The Weimaraner was once known as the Weimar Pointer and was developed in the early 19th century by nobility associated with the court of Weimar that decided to create one breed with speed, courage, intelligence, and scenting abilities.
The dog’s ancestors include German hunting dogs such as the German Shorthaired Pointer and the Bloodhound. The Weimaraner is a proficient hunter of big game, and they’re also excellent for upland shooting and water retrieving. In Germany, breeding programs were rigorously controlled, and the exportation of the dog was banned for decades. In 1929, an American was finally allowed to join the elite club of Weimaraner owners and given permission to bring two dogs to the United States.
The Weimaraner quickly developed a reputation as a world-class obedience contender, and to this day, it remains a highly sought-after hunting dog and field-trial competitor.
The breed’s head is moderately long, with the muzzle and skull approximately equal in length. It has amber, gray, or blue-gray eyes, high set ears, and a keen, intelligent, and kind expression. The Weimaraner has a moderately long, level back, a deep chest, and straight, sturdy legs, with firm, compact feet with webbed toes. Its tail is carried confidently and docked to approximately six inches.
|Energy level||Watchdog ability>|
|Exercise requirements||Protection ability|
|Affection level||Cold tolerance|
|Friendliness toward dogs||Heat tolerance|
|Friendliness toward other pets||Friendliness toward strangers|
|Ease of training|
- Activity level: High. The Weimaraner must be built for endurance and speed according to standard. The breed is energetic that requires plenty of room and space to run. The dogs must be exercised in a fenced-in area and will range in search of game. They do exceptionally well in obedience, tracking, rally, hunt tests, and field trials. They’re also great hiking and jogging companions. Without sufficient exercise, the dogs will resort to habits such as chewing and excessive barking.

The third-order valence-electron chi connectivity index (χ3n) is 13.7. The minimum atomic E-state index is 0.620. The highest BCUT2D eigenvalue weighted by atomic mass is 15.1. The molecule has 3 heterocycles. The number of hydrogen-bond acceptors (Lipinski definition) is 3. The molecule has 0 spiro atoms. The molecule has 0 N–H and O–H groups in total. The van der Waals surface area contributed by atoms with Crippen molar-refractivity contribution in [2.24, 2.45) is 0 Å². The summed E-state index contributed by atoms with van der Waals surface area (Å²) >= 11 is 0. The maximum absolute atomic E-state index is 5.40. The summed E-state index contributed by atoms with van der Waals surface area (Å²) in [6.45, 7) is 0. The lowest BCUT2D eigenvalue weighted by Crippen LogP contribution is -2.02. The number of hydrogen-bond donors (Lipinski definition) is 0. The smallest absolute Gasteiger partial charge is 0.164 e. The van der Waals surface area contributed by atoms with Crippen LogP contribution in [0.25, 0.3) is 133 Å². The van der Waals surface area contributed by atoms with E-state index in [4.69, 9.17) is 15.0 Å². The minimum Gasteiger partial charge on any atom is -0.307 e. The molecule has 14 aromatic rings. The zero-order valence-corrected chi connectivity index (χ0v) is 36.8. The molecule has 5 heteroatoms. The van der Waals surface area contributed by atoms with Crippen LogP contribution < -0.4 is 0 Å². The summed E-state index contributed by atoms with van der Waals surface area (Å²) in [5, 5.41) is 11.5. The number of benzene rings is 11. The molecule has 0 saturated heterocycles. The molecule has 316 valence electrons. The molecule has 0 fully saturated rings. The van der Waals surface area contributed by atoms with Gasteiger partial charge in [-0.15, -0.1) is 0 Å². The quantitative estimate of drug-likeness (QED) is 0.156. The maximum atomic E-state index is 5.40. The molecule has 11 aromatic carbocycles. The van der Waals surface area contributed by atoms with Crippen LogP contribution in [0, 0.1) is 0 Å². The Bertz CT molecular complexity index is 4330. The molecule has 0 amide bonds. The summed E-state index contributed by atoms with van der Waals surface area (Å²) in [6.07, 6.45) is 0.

- Grooming: A weekly brushing is recommended.
- Color: The Weimaraner is solid in shades ranging from silver-gray to mouse gray.
- Coat: Smooth, sleek, and short.
- Group: Sporting
- Year recognized by the AKC: 1943
- Popularity: Popular
- Family group: Gundog, Pointer, Versatile Hunting Dog
- Area developed: Germany
- Date developed: 1800s
- Original purpose: Large game trailing
- Today’s purpose: Pointing, pointing field trials
- Other names: Weimaraner Vorstehund
This breed is a sensitive, devoted dog that is highly affectionate towards its family. The Weimaraner is more alert with a strong protective instinct than some other gundogs, making for an excellent watchdog. The dog is brilliant and was bred for versatility, but obedience training is necessary. They have a lot of character and can be headstrong and assertive, so consistent training is recommended. Weimaraners are tolerable of small pets, but caution is always advised.
- Main concerns: gastric torsion
- Minor concerns: spinal dysraphism, CHD, entropion, distichiasis, vWD, hemophilia A, hypertrophic astrophysicist
- Rarely seen: ununited anconeal process, eversion of nictitating membrane, PRA, dwarfism, tricuspid valve dysplasia, persistent right aortic arch, hypothyroidism
- Recommended tests: hip, eye, thyroid, (vWD)
- Life span: 10 to 13 years
- Weight: 55 – 90 pounds
- Height: Male – 25 to 27 inches; Female – 23 to 25 inches
Breeder and Buyer Advice
Before purchasing a puppy, ask to see the mother and verify that the parents have been screened for health issues. Check the dog’s pedigree to determine if the breeder participates in dog shows, field trials, or obedience competitions. Involvement in any or all of these trials is a plus. Also, make sure to get a health guarantee for any purchased puppy.